Two high-frequency indicators released on November 1 suggest that the Indian economy is on a steady path of recovery. The Purchasing Managers’ Index (PMI) for manufacturing for the month of October 2021 came at 55.9, the highest since February 2021. Goods and Services Tax (GST) collections for the month of October (they correspond to transactions in September) were ₹1.3 lakh crore, the second highest since the indirect tax was rolled out in 2017. The highest ever GST collections were recorded in April.
But another set of indicators strike a note of caution. Although the Nomura India Business Resumption Index (Nibri), rose in the week ending October 31, the firm’s analysts noted that “growth signals (in the Indian economy) are currently inconsistent”. And the index of eight core sector industries for September 2021, released on October 29, supports such a conclusion.
PMI manufacturing rises for third consecutive month
PMI manufacturing for the month of October 2021 increased to 55.9 compared to its September reading of 53.7. A PMI value greater than 50 signifies expansion in economic activity over previous month. This is the third consecutive month when PMI manufacturing has increased and the latest value is the highest since February, when it was at 57.5. “Amid reports of improved market confidence, rising requirements among clients and successful marketing, new orders continued to expand in October. The upturn was sharp and the fastest in seven months. Similarly, factory output increased at a sharp pace that was the strongest since March” said a release from IHS-Markit, the agency which conducts the PMI surveys.
To be sure, the latest PMI numbers also raise red flags about the pressure of rising input prices and slack in job growth. “Companies noted a further increase in supplier prices. The overall rate of input cost inflation surged to a 92-month high”, the release said. Inflation could have been much higher had firms passed on the increase in costs fully to consumers, the survey suggests. “Some firms opted to pass part of the additional cost burden on to their clients by lifting output charges. However, with the vast majority of manufacturers leaving their fees unchanged, the overall rate of inflation was moderate.”
Employment growth, however, continues to lag. “Despite the overall improvement in operating conditions, jobs failed to increase. This was often linked to sufficient capacity to deal with current workloads and government norms surrounding shift work”, Pollyanna De Lima, Economics Associate Director at IHS Markit said. PMI services for the month of October 2021 will be released on November 3.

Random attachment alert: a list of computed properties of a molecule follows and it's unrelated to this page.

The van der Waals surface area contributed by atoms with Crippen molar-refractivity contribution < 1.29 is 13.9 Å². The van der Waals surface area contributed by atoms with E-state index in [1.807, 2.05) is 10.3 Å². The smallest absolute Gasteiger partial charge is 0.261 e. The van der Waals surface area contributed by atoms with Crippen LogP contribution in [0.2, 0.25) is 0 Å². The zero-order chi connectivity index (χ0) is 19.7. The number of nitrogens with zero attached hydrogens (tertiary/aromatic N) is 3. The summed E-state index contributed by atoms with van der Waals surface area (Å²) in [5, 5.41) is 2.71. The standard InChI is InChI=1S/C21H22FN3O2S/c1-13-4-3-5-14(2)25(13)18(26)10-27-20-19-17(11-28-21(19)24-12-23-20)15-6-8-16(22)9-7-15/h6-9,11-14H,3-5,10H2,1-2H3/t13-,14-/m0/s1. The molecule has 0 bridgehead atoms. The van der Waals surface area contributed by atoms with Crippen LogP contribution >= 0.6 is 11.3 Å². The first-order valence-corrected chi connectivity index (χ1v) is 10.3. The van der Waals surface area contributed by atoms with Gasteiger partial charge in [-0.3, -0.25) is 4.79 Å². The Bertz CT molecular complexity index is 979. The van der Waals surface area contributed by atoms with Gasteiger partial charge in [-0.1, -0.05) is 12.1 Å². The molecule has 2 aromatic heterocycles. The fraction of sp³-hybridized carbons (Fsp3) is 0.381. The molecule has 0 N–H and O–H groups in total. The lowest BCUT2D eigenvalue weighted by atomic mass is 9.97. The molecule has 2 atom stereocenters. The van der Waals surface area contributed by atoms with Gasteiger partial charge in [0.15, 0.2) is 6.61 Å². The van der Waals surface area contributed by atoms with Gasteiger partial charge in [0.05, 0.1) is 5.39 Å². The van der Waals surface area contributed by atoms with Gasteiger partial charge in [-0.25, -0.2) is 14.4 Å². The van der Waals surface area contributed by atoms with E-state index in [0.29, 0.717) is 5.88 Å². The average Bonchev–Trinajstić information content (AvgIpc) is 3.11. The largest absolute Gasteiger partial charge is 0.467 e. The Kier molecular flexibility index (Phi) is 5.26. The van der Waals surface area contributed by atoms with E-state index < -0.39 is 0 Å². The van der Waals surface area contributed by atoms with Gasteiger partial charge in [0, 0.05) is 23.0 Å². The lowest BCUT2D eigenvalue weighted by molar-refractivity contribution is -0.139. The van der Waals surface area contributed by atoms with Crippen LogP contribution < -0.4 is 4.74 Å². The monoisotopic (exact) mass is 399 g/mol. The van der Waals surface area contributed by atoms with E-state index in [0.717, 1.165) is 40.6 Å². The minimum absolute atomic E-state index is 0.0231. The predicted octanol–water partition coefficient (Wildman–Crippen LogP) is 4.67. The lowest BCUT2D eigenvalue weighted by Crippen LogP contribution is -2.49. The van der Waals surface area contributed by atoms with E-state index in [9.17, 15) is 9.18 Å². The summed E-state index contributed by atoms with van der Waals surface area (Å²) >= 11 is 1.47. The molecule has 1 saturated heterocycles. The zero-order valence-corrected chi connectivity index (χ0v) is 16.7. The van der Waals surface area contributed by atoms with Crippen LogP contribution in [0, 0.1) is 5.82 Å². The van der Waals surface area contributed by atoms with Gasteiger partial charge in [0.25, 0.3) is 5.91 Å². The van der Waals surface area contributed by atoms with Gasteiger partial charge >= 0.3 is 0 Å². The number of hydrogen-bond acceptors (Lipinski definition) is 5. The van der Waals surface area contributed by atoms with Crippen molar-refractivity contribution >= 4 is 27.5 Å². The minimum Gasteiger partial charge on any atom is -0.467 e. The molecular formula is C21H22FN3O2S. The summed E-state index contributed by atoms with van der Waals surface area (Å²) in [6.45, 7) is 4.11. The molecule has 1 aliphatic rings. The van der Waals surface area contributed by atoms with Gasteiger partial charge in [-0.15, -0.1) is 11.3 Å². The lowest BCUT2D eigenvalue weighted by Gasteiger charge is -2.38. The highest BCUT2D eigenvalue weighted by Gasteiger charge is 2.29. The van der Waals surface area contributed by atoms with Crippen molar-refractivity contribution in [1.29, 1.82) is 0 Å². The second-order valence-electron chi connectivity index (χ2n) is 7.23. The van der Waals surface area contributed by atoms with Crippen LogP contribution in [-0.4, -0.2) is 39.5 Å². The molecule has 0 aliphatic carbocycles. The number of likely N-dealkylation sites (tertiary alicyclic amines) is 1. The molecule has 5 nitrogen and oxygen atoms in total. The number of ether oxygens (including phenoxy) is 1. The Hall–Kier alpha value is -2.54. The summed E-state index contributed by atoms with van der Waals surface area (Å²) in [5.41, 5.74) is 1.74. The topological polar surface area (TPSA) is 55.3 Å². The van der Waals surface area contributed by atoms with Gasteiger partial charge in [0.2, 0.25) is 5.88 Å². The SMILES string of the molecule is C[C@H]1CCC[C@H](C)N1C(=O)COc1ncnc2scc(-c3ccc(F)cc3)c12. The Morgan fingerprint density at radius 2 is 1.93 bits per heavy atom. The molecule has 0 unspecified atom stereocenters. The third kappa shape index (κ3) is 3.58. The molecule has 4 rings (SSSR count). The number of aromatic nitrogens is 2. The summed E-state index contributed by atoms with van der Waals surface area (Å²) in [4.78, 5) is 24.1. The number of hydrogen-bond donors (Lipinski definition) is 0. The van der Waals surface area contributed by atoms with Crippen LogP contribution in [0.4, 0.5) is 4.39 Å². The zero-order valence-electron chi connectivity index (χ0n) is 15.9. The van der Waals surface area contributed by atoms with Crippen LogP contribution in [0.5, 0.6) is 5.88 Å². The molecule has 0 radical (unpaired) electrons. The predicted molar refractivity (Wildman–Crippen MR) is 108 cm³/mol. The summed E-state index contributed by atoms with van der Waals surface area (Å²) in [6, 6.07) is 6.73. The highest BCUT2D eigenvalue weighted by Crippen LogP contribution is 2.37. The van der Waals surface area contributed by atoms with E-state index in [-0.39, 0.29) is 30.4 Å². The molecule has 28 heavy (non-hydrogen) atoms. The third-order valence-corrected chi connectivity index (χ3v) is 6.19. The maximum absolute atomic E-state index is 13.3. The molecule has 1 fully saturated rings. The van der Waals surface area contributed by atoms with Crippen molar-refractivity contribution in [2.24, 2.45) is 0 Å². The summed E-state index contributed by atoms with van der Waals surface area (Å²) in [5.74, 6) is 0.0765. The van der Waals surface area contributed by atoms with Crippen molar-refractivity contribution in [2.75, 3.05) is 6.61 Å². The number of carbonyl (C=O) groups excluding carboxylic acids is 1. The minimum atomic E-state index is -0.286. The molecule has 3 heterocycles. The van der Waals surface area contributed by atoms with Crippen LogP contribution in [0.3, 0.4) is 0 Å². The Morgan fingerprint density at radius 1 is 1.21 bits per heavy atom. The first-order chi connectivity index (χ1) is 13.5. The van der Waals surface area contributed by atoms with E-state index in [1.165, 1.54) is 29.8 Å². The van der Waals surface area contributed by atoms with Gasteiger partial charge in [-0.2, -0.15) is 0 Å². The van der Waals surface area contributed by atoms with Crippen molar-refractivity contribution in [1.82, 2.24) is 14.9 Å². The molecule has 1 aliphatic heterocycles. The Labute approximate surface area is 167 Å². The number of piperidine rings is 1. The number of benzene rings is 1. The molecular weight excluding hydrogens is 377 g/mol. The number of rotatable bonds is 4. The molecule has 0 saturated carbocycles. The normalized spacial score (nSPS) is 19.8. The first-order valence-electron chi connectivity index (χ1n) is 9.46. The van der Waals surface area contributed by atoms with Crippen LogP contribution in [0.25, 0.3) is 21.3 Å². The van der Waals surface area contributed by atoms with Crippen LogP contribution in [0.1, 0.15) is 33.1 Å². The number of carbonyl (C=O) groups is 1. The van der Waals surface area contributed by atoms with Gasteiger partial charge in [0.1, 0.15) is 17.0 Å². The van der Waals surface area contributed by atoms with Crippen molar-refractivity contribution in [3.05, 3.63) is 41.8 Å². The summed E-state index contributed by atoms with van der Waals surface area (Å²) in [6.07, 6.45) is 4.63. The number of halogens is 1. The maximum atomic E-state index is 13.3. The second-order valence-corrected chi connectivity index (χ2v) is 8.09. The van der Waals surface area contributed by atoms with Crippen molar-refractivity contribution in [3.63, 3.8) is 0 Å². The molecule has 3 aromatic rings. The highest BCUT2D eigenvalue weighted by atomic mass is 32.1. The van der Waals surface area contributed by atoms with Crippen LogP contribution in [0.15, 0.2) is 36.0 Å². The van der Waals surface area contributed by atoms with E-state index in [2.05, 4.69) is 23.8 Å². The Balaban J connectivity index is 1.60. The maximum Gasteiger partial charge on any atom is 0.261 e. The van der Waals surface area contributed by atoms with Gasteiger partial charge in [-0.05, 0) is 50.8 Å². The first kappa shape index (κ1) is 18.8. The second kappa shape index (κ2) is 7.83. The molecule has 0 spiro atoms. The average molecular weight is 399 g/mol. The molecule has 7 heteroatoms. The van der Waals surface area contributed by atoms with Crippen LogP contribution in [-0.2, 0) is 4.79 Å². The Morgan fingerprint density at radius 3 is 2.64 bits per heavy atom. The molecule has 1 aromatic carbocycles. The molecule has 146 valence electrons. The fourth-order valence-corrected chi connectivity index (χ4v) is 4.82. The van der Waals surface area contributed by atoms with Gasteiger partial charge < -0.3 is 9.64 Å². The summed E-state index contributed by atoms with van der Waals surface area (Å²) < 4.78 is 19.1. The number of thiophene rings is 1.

See Chart 1: PMI Manufacturing
Tax collection numbers are looking good
October’s GST collections were the second highest ever (for any month) since the tax came into being and comes in the backdrop of a pick-up in the overall fiscal situation in the month of September. Data from the Controller General of Accounts (CGA), which works under the ministry of finance, shows that both revenue collection and central government spending picked up momentum in the month of September. The latest trend is encouraging because it shows a pick-up in indirect taxes as well. A rise in direct taxes can be misleading about the general situation of the economy as only the relatively rich pay these taxes in India. An improvement in tax collections has been accompanied by a pick-up in government spending, both on the revenue and capital account. To be sure, inflation being higher – GDP and revenue numbers are more aligned with wholesale price inflation rather than retail inflation and the former has been rising at a faster rate – could also be a reason behind the improved fiscal performance.
See Chart 2: Central government finances
But there are areas of concern as well
While PMI and CGA numbers are encouraging, concerns remain about the nature of the ongoing recovery. A research note by Nomura Global Markets Research notes that “growth signals are currently inconsistent” in the Indian economy and that even though Nibri has been rising, it does not reflect a broad-based recovery. “There was a whopping 13.3pp (percentage point) rise in the Google workplace mobility index across the week, even as the retail & recreation index dropped by 0.4pp and the Apple driving index fell by 6.3pp. The labour participation rate fell to 39.9% from 40.7%, while power demand has fallen for three consecutive weeks”, the Nomura note said. “Despite improving business resumption, railway freight revenues, and manufacturing PMIs, GST e-way bills as of end-October are lower than August/September levels. Credit growth, railway passenger revenues and traffic congestion have also been tepid. Core infrastructure sector growth eased to 4.4% y-o-y in September from 11.5% in August, driven by coal, electricity and cement, indicative of late monsoons and the early impact of the energy crisis, setting the stage for lower industrial production growth in the next few months”, the note added.
The moderation in the index of eight core sector industries has been continuing for some time. This index stood at 150.8 in March , fell to 125.4 by May on account of disruption from the second wave of Covid-19 and increased to 134.7 by July . It has fallen on a month-on-month basis in both August and September, and was at 126.7 in September.
See Chart 3: Index of eight core sector industries